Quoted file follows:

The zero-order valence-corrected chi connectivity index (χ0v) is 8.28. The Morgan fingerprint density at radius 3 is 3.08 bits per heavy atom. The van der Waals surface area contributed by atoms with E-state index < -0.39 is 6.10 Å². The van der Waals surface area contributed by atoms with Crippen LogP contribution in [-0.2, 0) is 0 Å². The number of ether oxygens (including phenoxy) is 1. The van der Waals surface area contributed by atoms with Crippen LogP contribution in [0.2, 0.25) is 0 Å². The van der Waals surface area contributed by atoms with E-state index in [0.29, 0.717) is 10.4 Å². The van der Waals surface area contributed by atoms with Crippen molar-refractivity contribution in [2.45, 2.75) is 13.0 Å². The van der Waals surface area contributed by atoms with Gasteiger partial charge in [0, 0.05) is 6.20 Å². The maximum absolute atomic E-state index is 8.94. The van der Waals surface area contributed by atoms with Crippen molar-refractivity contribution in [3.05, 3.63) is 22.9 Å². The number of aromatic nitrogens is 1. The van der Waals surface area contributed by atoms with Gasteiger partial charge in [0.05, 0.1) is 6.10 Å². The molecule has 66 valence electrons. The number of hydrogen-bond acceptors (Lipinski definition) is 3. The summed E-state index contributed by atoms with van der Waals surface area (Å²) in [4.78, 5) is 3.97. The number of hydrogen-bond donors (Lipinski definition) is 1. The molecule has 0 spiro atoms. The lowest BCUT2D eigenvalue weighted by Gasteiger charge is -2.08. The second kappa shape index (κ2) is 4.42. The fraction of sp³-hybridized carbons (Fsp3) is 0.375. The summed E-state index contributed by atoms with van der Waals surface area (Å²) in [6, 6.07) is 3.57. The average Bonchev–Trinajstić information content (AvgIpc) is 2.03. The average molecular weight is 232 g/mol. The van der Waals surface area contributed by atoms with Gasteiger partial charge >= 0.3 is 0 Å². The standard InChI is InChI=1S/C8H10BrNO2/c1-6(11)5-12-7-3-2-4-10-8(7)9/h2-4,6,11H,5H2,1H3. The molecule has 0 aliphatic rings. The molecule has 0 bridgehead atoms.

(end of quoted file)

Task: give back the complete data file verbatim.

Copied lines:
The zero-order valence-corrected chi connectivity index (χ0v) is 8.28. The Morgan fingerprint density at radius 3 is 3.08 bits per heavy atom. The van der Waals surface area contributed by atoms with E-state index < -0.39 is 6.10 Å². The van der Waals surface area contributed by atoms with Crippen LogP contribution in [-0.2, 0) is 0 Å². The number of ether oxygens (including phenoxy) is 1. The van der Waals surface area contributed by atoms with Crippen LogP contribution in [0.2, 0.25) is 0 Å². The van der Waals surface area contributed by atoms with E-state index in [0.29, 0.717) is 10.4 Å². The van der Waals surface area contributed by atoms with Crippen molar-refractivity contribution in [2.45, 2.75) is 13.0 Å². The van der Waals surface area contributed by atoms with Gasteiger partial charge in [0, 0.05) is 6.20 Å². The maximum absolute atomic E-state index is 8.94. The van der Waals surface area contributed by atoms with Crippen molar-refractivity contribution in [3.05, 3.63) is 22.9 Å². The number of aromatic nitrogens is 1. The van der Waals surface area contributed by atoms with Gasteiger partial charge in [0.05, 0.1) is 6.10 Å². The molecule has 66 valence electrons. The number of hydrogen-bond acceptors (Lipinski definition) is 3. The summed E-state index contributed by atoms with van der Waals surface area (Å²) in [4.78, 5) is 3.97. The number of hydrogen-bond donors (Lipinski definition) is 1. The molecule has 0 spiro atoms. The lowest BCUT2D eigenvalue weighted by Gasteiger charge is -2.08. The second kappa shape index (κ2) is 4.42. The fraction of sp³-hybridized carbons (Fsp3) is 0.375. The summed E-state index contributed by atoms with van der Waals surface area (Å²) in [6, 6.07) is 3.57. The average Bonchev–Trinajstić information content (AvgIpc) is 2.03. The average molecular weight is 232 g/mol. The van der Waals surface area contributed by atoms with Gasteiger partial charge >= 0.3 is 0 Å². The standard InChI is InChI=1S/C8H10BrNO2/c1-6(11)5-12-7-3-2-4-10-8(7)9/h2-4,6,11H,5H2,1H3. The molecule has 0 aliphatic rings. The molecule has 0 bridgehead atoms.